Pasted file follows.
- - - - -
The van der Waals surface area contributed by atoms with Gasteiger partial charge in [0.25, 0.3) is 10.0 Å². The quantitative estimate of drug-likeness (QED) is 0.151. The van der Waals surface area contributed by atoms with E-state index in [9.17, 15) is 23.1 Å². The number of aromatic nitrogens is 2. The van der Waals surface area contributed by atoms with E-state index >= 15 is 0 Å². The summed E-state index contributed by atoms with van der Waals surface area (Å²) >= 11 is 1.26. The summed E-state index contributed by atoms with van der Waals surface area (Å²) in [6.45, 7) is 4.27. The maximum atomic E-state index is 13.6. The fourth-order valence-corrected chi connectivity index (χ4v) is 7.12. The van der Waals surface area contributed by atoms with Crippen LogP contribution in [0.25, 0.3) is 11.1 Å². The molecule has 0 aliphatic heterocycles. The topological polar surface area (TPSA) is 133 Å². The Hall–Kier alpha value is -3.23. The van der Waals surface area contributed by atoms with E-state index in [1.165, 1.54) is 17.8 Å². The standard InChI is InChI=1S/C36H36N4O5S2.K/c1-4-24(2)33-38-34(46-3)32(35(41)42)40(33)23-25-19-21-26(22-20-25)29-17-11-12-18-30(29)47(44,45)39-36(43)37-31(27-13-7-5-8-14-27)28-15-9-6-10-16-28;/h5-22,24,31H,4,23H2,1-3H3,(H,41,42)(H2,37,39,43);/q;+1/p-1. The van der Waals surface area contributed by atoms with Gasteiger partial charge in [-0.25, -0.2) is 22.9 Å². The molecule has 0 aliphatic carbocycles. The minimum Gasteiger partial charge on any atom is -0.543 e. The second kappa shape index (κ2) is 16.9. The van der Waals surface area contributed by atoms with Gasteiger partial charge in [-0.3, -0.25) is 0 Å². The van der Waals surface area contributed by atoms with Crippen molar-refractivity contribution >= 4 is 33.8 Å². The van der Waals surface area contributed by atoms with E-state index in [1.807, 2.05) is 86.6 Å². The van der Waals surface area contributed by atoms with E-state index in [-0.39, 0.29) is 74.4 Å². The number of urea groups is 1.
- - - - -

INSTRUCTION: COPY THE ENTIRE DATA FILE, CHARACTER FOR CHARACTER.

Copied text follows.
The van der Waals surface area contributed by atoms with Gasteiger partial charge in [0.25, 0.3) is 10.0 Å². The quantitative estimate of drug-likeness (QED) is 0.151. The van der Waals surface area contributed by atoms with E-state index in [9.17, 15) is 23.1 Å². The number of aromatic nitrogens is 2. The van der Waals surface area contributed by atoms with E-state index >= 15 is 0 Å². The summed E-state index contributed by atoms with van der Waals surface area (Å²) >= 11 is 1.26. The summed E-state index contributed by atoms with van der Waals surface area (Å²) in [6.45, 7) is 4.27. The maximum atomic E-state index is 13.6. The fourth-order valence-corrected chi connectivity index (χ4v) is 7.12. The van der Waals surface area contributed by atoms with Crippen LogP contribution in [0.25, 0.3) is 11.1 Å². The molecule has 0 aliphatic heterocycles. The topological polar surface area (TPSA) is 133 Å². The Hall–Kier alpha value is -3.23. The van der Waals surface area contributed by atoms with E-state index in [1.165, 1.54) is 17.8 Å². The standard InChI is InChI=1S/C36H36N4O5S2.K/c1-4-24(2)33-38-34(46-3)32(35(41)42)40(33)23-25-19-21-26(22-20-25)29-17-11-12-18-30(29)47(44,45)39-36(43)37-31(27-13-7-5-8-14-27)28-15-9-6-10-16-28;/h5-22,24,31H,4,23H2,1-3H3,(H,41,42)(H2,37,39,43);/q;+1/p-1. The van der Waals surface area contributed by atoms with Gasteiger partial charge in [-0.25, -0.2) is 22.9 Å². The molecule has 0 aliphatic carbocycles. The minimum Gasteiger partial charge on any atom is -0.543 e. The second kappa shape index (κ2) is 16.9. The van der Waals surface area contributed by atoms with Gasteiger partial charge in [-0.3, -0.25) is 0 Å². The van der Waals surface area contributed by atoms with Crippen molar-refractivity contribution >= 4 is 33.8 Å². The van der Waals surface area contributed by atoms with E-state index in [1.807, 2.05) is 86.6 Å². The van der Waals surface area contributed by atoms with E-state index in [-0.39, 0.29) is 74.4 Å². The number of urea groups is 1.